Expert opinion

Is the future of audits online?

During the corona crisis people all over the world have got used to working from home. But, while a lot of work can easily be done online, there are areas in which digitalisation may not look ideal at first sight. Conducting company audits is one such field.

Our auditors rely heavily on personal on-site impressions. Seeing, sensing, judging – with your own eyes – is critical to the job. Will GMP+ FSA audits move online too?

With certified companies in every corner of the world, there is no question that online tools have been indispensable to our scheme for many years. In fact, our digital services recently got a boost.

Taking responsibility for biosafety
The coronavirus (Covid-19) has made it clear just how disruptive infectious diseases can be for our society and economy. It is therefore time to reflect on the role that the feed sector plays in biosafety.

Corona accelerated online auditing

For the last few months, aspiring auditors have been able to take their exams online. We decided to offer online audits before the corona­virus broke out, but the pandemic accelerated their implementation. Despite the current travel restrictions, exams are still taking place. We also launched a e-learning programme on HACCP in order to introduce people with less access to knowledge to the basics of feed ­safety.

However, time quickly catches up with digital options. With the outbreak of Covid-19, tools suddenly turned from ‘nice-to-haves’ into crucial ‘must-haves’. We are now confronted with the reality that much more needs to be done. Which brings us to company audits.

China is rapidly embracing feed safety
Spurred by the rapidly increasing meat and dairy consumption and several high-profile contamination incidents, feed and food safety protocols are gaining steam in China.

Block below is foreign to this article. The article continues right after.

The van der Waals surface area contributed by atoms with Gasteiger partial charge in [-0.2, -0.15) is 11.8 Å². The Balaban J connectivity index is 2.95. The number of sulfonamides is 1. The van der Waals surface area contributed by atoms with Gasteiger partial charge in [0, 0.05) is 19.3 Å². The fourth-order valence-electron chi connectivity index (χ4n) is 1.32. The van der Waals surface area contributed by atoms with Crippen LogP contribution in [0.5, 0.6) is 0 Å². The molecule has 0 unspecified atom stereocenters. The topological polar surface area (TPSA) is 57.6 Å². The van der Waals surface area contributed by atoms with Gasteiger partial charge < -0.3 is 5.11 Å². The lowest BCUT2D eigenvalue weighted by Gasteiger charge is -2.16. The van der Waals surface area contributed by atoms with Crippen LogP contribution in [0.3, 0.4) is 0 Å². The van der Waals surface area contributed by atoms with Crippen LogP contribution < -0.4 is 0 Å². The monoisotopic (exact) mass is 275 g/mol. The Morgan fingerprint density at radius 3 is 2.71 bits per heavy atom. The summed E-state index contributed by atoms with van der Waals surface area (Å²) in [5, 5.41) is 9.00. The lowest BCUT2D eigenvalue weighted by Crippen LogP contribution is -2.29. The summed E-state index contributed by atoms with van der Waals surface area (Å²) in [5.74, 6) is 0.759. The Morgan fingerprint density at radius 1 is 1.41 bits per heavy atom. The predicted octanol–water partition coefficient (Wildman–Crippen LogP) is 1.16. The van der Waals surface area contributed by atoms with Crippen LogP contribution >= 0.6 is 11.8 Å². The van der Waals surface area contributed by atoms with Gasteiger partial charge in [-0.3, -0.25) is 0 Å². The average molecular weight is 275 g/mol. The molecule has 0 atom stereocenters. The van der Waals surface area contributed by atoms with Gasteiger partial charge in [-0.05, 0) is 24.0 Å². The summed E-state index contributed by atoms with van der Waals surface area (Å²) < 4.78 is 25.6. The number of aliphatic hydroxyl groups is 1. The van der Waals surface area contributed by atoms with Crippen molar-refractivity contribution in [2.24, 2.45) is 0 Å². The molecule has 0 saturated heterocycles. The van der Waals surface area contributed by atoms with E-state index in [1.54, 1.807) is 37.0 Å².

The challenge of online audits

Covid-19 forces us to research the once-unthinkable possibility of conducting remote audits via video connection, data exchange or ­access to data files. The main challenge: information must provide ‘objective evidence’, but the auditor will not be on site to personally verify it.

Nonetheless, we simply do not have the luxury of avoiding such challenges. The question is not whether we should implement remote audits, but how and when. Luckily, we have seen that the crisis also stimulates creativity and new ideas.

  • Will audits soon become cheaper and more sustainable?
  • What role can advanced technologies play?
  • Will this be a first step towards moving ‘beyond auditing’, and find new ways of verifying compliance?
  • And, if so, what consequences will this have for the working methodology and competences of the auditors?

All these new questions keep us on our toes. And that’s a good thing. With a global and engaged community of knowledge-intensive partners, we are confident that these new questions and challenges will bring us all closer to our goal of Feed Safety Worldwide.